Sunday, August 28, 2011
Tommy's Take on Death By A Thousand Papercuts
Death By A Thousand Paper cuts is a new indy comic by Andrew P. Anderson up on Kickstarter, and it is certainly a timely affair.
WHAT YOU SHOULD KNOW: Set in the aftermath of the fall of the United States, the US has split into the North and South once more, now known as Free America and the Border States, respectively. Alaska and Hawaii have also become their own nations, and America's enemies are moving in to pick off what is left of this country.
The first issue (four are planned, to be collected in a graphic novel) provides a narrative overview of the fall of America, and follows three story threads, one set in the Border States, one in Free America and one in Afghanistan.
While the narrative casts no specific blame on a given ideology or political party, the narrative does veer closer to the Right than the Left, though it does fall closer to a "Libertarian" mindset than a "Republican" one.
The art uses very broad, "widescreen" panels for much of the book, which makes for an odd fit considering there's not a lot of action in the book. The lettering is an interesting red and white on black mix, with emphasised words in bright red.
WHAT WORKS: The premise is very interesting, and it is nice to see a political story in a comic book from something other than a Leftist take.
WHAT DOESN'T WORK: The story is a very slow starter, and none of the characters are very well developed. Now, it may turn out that the overall story is so big that none of the characters need a ton of characterization, and if so, that's fine (and entirely possible). The art is neither exciting, nor is it expressive enough to make the people come alive. The lettering is, at points, incredibly confusing, with conversations not flowing from character to character due to the placement of word balloons. Some nitpick details also bother me, such as the assassination of the President in 2011 pretty clearly NOT being the current President (which only bothers me given how it is otherwise grounded in reality).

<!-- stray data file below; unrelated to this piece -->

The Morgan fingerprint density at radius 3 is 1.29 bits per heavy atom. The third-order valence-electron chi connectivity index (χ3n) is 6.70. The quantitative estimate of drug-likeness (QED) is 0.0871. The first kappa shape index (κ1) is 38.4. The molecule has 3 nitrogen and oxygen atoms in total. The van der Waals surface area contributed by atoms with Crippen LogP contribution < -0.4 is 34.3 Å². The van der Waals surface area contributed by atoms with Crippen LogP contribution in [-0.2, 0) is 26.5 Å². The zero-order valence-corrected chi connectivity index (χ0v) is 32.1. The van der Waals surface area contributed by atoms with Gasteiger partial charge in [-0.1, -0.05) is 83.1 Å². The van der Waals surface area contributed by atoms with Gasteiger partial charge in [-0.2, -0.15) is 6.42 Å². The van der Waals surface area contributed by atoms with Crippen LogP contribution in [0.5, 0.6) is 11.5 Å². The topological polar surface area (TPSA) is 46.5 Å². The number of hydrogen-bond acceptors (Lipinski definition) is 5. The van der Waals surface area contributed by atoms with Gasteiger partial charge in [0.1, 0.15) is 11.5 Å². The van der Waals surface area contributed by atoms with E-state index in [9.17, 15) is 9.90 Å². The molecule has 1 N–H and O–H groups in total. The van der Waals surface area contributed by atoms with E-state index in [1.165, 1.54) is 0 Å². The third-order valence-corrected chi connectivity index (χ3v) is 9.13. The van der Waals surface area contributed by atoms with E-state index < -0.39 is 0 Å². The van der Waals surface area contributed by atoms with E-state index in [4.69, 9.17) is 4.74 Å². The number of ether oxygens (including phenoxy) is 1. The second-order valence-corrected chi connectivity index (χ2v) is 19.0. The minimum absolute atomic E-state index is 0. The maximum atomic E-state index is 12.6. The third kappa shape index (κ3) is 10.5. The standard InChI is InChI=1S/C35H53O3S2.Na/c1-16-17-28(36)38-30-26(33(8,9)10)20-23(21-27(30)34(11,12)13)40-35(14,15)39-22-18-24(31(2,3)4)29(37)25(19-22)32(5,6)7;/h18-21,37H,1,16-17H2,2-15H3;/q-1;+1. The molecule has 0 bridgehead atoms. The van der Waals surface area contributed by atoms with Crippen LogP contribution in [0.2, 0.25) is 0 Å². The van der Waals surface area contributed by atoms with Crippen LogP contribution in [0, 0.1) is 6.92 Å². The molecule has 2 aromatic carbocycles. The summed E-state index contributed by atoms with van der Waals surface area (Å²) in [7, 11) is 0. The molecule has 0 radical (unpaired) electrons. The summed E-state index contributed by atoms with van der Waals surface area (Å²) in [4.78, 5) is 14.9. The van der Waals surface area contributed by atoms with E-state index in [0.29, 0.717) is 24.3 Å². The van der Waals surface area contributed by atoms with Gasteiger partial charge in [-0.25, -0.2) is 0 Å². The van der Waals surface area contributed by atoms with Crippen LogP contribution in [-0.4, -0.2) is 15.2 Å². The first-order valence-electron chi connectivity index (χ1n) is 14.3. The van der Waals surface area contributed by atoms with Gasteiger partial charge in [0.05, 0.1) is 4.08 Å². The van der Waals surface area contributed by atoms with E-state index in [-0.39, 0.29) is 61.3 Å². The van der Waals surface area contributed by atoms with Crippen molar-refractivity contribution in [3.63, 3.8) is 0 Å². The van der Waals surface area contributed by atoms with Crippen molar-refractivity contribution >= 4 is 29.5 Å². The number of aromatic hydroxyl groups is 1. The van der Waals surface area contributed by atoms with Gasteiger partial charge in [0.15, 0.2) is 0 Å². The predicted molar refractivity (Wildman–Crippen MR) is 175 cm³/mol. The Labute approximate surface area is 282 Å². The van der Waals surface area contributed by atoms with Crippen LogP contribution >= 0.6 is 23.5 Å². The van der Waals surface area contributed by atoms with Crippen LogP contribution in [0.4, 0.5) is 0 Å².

CONCLUSION: With the "widescreen" approach to the story telling, it just didn't feel like issue one had time to do anything more than set up the basics...serving more as a prologue than an Act One. That said, I'm curious to see where the story goes, as an American. Is it ultimately an uplifting tale of America pulling itself back together in light of great adversity? Or the second "Fall of Rome"? Big, political tales seem to be a risky proposition in comics, but I wish them luck, even if I see flaws in the execution.